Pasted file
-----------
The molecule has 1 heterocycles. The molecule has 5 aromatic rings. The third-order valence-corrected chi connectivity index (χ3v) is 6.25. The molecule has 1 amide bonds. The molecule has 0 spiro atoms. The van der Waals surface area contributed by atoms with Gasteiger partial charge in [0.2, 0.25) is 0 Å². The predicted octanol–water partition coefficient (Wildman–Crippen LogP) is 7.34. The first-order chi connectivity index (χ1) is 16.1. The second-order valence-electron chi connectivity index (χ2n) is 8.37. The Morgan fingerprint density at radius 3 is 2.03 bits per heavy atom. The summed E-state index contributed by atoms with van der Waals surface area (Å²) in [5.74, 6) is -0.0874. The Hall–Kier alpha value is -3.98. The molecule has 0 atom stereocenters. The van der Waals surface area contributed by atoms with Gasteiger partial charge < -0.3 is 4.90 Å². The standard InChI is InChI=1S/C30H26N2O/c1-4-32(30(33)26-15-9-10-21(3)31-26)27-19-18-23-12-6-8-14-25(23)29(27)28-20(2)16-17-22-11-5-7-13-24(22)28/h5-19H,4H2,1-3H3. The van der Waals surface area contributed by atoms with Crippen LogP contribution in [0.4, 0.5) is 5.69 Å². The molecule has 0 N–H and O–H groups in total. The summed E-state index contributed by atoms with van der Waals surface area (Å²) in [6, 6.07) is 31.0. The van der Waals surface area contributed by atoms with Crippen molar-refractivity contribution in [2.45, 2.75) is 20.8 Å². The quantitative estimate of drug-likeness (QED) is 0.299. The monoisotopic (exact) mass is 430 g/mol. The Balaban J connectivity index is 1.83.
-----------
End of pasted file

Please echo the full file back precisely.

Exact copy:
The molecule has 1 heterocycles. The molecule has 5 aromatic rings. The third-order valence-corrected chi connectivity index (χ3v) is 6.25. The molecule has 1 amide bonds. The molecule has 0 spiro atoms. The van der Waals surface area contributed by atoms with Gasteiger partial charge in [0.2, 0.25) is 0 Å². The predicted octanol–water partition coefficient (Wildman–Crippen LogP) is 7.34. The first-order chi connectivity index (χ1) is 16.1. The second-order valence-electron chi connectivity index (χ2n) is 8.37. The Morgan fingerprint density at radius 3 is 2.03 bits per heavy atom. The summed E-state index contributed by atoms with van der Waals surface area (Å²) in [5.74, 6) is -0.0874. The Hall–Kier alpha value is -3.98. The molecule has 0 atom stereocenters. The van der Waals surface area contributed by atoms with Gasteiger partial charge < -0.3 is 4.90 Å². The standard InChI is InChI=1S/C30H26N2O/c1-4-32(30(33)26-15-9-10-21(3)31-26)27-19-18-23-12-6-8-14-25(23)29(27)28-20(2)16-17-22-11-5-7-13-24(22)28/h5-19H,4H2,1-3H3. The van der Waals surface area contributed by atoms with Crippen LogP contribution in [0.4, 0.5) is 5.69 Å². The molecule has 0 N–H and O–H groups in total. The summed E-state index contributed by atoms with van der Waals surface area (Å²) in [6, 6.07) is 31.0. The van der Waals surface area contributed by atoms with Crippen molar-refractivity contribution in [2.45, 2.75) is 20.8 Å². The quantitative estimate of drug-likeness (QED) is 0.299. The monoisotopic (exact) mass is 430 g/mol. The Balaban J connectivity index is 1.83.